Chinese officials appear to have retreated from their controversial plan to install an internet filtering system on computers in the country.
The industry and information technology minister, Li Yizhong, said today that the notion that the Green Dam programme would be required on every new computer was “a misunderstanding” spawned by poorly written regulations.
He said all public computers in schools and internet cafes must install the software – but the government “respected the choice of individuals who do not install it”. He said: “Those who overstated and politicised the issue, or even attacked China’s internet regulation, are irresponsible,” and added that pornography was the main target of the software.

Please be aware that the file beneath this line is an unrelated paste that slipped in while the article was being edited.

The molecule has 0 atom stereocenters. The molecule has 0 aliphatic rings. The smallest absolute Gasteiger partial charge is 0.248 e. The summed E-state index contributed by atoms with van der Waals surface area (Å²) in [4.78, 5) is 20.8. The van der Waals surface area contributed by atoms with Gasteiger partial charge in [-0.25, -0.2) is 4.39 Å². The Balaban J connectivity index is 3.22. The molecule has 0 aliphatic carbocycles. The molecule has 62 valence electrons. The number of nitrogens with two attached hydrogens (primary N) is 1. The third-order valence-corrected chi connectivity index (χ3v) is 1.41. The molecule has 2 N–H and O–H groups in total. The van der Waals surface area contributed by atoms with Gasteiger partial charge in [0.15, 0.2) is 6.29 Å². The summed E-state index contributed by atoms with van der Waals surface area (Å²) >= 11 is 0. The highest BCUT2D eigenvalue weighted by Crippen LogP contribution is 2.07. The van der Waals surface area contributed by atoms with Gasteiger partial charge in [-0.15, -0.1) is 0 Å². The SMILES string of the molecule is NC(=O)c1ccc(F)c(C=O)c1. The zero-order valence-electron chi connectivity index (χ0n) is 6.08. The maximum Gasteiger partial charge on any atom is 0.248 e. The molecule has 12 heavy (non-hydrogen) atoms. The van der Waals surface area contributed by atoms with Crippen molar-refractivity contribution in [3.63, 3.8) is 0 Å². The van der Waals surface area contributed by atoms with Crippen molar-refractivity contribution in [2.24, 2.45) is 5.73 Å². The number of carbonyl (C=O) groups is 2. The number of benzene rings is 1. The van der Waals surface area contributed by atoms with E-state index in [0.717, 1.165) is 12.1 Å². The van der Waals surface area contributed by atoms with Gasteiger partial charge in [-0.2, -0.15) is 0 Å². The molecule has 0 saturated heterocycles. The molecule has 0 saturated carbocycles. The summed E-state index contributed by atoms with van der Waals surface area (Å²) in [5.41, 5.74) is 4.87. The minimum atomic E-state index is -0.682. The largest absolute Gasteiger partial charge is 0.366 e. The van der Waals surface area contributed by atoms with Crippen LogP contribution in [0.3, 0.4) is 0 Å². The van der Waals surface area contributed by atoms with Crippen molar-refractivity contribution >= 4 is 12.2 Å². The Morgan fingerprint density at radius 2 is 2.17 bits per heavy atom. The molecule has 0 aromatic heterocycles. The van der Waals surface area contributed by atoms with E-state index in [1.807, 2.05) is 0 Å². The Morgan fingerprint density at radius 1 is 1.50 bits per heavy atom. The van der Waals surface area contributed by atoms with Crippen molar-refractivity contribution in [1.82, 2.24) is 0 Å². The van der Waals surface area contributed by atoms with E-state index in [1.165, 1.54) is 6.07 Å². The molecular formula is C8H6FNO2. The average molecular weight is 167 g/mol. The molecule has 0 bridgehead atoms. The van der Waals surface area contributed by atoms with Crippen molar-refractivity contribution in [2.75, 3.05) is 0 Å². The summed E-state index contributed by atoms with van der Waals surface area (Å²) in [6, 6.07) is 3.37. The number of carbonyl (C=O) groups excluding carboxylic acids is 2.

Its initial plans met with fierce opposition when they were announced, with many internet users fearing that the software – which blocks pornographic, violent and politically sensitive content – would also be used to monitor behaviour, curb access to information and track users.
At first it appeared that the campaign, which was backed by the US government, was gaining ground. However last month, hours before the programme was due to be implemented, officials briefed that there would be a delay, but the plans would eventually go ahead.
Today’s announcement appears to make that suspension permanent, with Li saying the government would neither require the programme to come pre-installed on new computers, nor force computer makers to include the programme on a CD with optional software.
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